- If you are considering crowdfunding to start a business or for any other purpose, you should know that it requires a lot of effort and even more time. Your job is not done when you post your idea on Kickstarter. That’s when the real hard work begins.
- There is a very good chance that you won’t make any profit on your crowdfunding ideas, mostly due to the oversaturation of most markets. Your idea really needs a niche audience in order to be successful.
- Throughout the brief history of crowdfunding, there have been more than a few stories involving scams and fraud. Be very cautious who you take on as backers.
Best Crowdfunding Sites
We’ve mentioned some of them in this article already, but let’s take a closer look and see what the best crowdfunding websites for business startups available online today are:
- Krowdster: This is the best solution for those whose crowdfunding strategies include a serious marketing campaign. Krowdster grants you access to professionally designed press and social media campaigns to push your product. For a fraction of a price, you get your product or service promoted in a professional way.
- GoGetFunding: While you can use this crowdfunding platform to promote your business, it is more oriented towards crowdfunding charity actions. It is a great place for people looking to donate or collect funds for a higher cause.
- KickBooster: The best option for both investors and project creators. KickBooster offers affordable plans for creators and cash back options for investors. It seems like everyone wins with Kickbooster.
- Crowd Funding Exposure: Probably the best option if you are looking for some old school, in-your-face type of marketing. Over 50,000 successful crowdfunding examples funded their ideas through this platform. Not only do they offer promotions on social media, but they can also link your product to radio and even TV stations.
There are some more excellent crowdfunding sites out there, and if you just need to do a little research to find the best crowdfunding sites for your project.
Successful Crowdfunding Campaigns
Now that we’ve found an answer to “what is crowdfunding?” and explained how it works, let’s take a look at some businesses you maybe didn’t even know were originally crowdfunded. Here are some of the most successful crowdfunding stories:
- Oculus VR: One of the pioneers in modern virtual reality hardware started as a crowdfunded business. They started their campaign with the goal of raising $250,000 but ended up getting over $2.4 million! Now that’s a success story. To top it all off, Oculus VR was acquired by Facebook Inc. in 2014 for a whopping $2.3 billion.
- M3D: A company started by two friends, producing small 3D printers with a large ink capacity, managed to raise $3.4 million on Kickstarter in 2014. This product can now be bought in digital and physical stores all over the country. (Amazon, Staples, etc.)
How to Run a Successful Crowdfunding Campaign
Now, seeing the examples, you’re probably interested in knowing how to crowdfund a project successfully yourself. Here are some tips and tricks you can use to achieve that:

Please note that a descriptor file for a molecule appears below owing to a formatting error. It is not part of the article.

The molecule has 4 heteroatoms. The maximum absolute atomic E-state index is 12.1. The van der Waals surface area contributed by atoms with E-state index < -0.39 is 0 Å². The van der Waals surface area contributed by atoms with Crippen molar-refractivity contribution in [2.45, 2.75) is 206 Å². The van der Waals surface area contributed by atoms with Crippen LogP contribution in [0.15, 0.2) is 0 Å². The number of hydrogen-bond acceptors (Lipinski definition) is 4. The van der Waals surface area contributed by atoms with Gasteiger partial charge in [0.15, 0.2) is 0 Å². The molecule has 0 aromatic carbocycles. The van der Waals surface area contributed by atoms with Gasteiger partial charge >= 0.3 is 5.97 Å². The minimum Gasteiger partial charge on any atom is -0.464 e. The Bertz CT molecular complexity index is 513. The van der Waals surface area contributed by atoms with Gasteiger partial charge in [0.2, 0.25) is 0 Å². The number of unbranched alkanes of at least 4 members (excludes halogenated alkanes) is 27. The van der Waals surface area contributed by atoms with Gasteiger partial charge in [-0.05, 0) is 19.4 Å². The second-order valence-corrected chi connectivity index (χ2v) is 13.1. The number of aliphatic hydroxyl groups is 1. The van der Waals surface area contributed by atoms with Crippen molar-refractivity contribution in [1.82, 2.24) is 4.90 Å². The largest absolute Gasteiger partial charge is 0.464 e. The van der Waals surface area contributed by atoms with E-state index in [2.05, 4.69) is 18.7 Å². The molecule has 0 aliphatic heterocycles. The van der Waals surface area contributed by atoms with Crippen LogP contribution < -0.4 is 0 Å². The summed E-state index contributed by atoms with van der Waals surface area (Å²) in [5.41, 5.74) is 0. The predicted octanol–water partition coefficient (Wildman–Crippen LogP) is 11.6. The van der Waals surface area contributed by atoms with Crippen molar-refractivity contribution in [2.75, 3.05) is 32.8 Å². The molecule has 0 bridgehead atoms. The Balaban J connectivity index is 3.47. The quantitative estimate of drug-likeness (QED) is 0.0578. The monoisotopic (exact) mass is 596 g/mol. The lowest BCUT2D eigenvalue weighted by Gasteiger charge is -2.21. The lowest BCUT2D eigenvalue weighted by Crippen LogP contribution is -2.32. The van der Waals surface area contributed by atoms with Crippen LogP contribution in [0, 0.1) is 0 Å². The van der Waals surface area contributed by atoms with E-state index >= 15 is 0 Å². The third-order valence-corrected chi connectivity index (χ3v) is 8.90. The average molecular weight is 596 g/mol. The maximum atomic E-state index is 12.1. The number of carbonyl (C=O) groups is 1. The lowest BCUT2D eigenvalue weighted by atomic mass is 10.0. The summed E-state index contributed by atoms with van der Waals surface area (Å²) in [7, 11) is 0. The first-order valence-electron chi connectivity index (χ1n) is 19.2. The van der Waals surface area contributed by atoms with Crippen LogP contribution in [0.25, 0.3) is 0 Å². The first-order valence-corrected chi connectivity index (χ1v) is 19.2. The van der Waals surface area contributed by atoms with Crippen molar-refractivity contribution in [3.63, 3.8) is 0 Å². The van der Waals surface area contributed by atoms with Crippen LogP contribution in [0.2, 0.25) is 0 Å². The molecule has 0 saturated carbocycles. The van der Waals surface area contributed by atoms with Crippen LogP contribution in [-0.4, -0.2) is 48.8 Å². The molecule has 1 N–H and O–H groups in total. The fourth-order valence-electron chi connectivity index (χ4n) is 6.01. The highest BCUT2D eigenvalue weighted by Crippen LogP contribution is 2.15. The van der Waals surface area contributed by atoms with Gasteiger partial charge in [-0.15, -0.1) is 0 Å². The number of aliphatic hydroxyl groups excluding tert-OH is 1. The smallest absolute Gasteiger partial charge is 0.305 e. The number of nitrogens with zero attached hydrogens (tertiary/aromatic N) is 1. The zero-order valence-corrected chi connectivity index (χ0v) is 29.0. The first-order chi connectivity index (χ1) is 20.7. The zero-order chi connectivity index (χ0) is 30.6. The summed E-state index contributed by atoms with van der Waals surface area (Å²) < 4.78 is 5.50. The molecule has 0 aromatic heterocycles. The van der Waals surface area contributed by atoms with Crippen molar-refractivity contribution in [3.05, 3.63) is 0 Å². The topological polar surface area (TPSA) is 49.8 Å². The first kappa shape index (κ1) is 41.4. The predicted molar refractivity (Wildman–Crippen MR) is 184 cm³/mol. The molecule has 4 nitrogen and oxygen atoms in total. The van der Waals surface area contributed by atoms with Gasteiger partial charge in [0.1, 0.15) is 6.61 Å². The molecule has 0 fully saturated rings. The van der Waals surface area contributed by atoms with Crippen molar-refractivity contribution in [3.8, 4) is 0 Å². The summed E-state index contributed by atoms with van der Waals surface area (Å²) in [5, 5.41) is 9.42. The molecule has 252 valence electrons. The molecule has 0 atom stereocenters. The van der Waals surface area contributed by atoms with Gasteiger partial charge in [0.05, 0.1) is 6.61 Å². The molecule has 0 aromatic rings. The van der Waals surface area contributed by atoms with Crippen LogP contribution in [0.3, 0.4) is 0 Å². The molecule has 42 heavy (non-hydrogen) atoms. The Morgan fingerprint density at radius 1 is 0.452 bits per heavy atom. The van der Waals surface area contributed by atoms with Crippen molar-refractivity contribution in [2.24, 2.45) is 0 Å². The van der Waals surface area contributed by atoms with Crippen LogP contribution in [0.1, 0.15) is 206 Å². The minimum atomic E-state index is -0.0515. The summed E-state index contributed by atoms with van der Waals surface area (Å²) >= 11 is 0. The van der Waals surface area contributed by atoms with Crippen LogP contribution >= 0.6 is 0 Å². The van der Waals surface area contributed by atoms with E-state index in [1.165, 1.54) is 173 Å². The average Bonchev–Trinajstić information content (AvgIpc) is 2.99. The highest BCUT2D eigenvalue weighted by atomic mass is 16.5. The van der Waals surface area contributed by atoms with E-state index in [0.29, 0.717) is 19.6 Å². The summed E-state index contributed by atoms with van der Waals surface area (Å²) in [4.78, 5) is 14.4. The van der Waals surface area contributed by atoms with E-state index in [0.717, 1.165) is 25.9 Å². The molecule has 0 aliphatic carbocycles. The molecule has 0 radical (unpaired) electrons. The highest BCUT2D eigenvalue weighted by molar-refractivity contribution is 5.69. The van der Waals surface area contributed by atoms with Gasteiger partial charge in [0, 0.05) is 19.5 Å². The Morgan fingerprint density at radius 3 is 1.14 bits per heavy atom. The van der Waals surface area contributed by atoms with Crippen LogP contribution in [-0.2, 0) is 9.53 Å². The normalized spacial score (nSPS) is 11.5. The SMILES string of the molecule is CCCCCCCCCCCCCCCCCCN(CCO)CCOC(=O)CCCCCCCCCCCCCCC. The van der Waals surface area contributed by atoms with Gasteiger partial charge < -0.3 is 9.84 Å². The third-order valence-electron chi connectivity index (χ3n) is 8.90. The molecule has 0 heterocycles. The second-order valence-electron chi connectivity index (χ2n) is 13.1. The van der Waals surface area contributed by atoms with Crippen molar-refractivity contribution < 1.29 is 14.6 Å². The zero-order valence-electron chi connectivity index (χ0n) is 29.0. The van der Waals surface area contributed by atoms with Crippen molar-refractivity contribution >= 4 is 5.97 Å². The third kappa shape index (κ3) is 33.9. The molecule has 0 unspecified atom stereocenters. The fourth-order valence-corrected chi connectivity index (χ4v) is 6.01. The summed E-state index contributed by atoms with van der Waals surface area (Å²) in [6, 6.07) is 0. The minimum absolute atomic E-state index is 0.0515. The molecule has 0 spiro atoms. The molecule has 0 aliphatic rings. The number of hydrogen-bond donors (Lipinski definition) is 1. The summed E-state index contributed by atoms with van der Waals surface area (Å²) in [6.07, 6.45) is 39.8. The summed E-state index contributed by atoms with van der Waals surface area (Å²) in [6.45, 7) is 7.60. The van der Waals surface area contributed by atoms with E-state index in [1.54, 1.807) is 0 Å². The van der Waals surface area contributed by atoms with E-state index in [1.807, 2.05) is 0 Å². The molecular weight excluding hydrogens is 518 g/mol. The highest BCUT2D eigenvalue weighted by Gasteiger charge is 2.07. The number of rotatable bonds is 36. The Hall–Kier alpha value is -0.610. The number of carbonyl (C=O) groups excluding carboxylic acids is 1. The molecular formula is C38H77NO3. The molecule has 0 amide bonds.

- Market what’s important: Make sure that you’re not just doing marketing for marketing’s sake. The materials you promote through the media need to have some merit and value in order to get the audience’s interest. You don’t simply need to explain what your product is, but also appeal to your potential customers’ emotions. In order to do that, you need to know who your target customer is before you start your crowdfunding campaign.
- Be straight with your backers: If you’re crowdfunding for business, you’ll want to be open with your backers. If somebody is investing in your business, they will feel more comfortable if you keep an open line of communication with them. This will make them feel more comfortable with the idea of investing in your business, and this may lead to recommendations, which could bring even more backers.
We opened this article trying to answer “what is crowdfunding?” and “how does crowdfunding work?” While we hope that we managed to answer those questions, we also tried our best to give you some insight into the finer points of crowdfunding.
A few years ago, we could say that crowdfunding is the business model of the future, but today and after the successful examples we have provided, it is clear that crowdfunding is the business model of today.
It is affordable, fairly simple and with a little elbow grease and knowledge of some crowdfunding basics, it can yield great results. If you haven’t considered crowdfunding as a business model for your product or service, we hope you will do so after reading this article.
Real estate crowdfunding, by definition, involves using the Internet and social media in order to connect investors to property investments.
Equity crowdfunding is when a backer gets a small part of your company’s shares as a reward for their investment.
Absolutely yes, at least in the United States. In other countries, you’ll need to check what the legal limitations are. For example, equity crowdfunding is illegal in India.
While Kickstarter is one of the pioneers, it has gotten some competition as time passed. Now there are different options depending on your needs, such as GoGetFunding, Krowdster, etc.
There are many successful businesses that started with crowdfunding. Some of those include Oculus VR, M3D, Radio Public and many others.
That depends on the type of crowdfunding model you choose for your idea. For example, if you opt for debt-based crowdfunding, you have to pay back your debt to the backers. On the other hand, donation-based crowdfunding is debt-free.
You start by researching “what is crowdfunding and what are its challenges?” Then you need to pick the right platform and ensure you set the funding goals properly. You don’t want to run out of money before your business is actually funded. Finally, always run an honest and well-thought-through marketing campaign.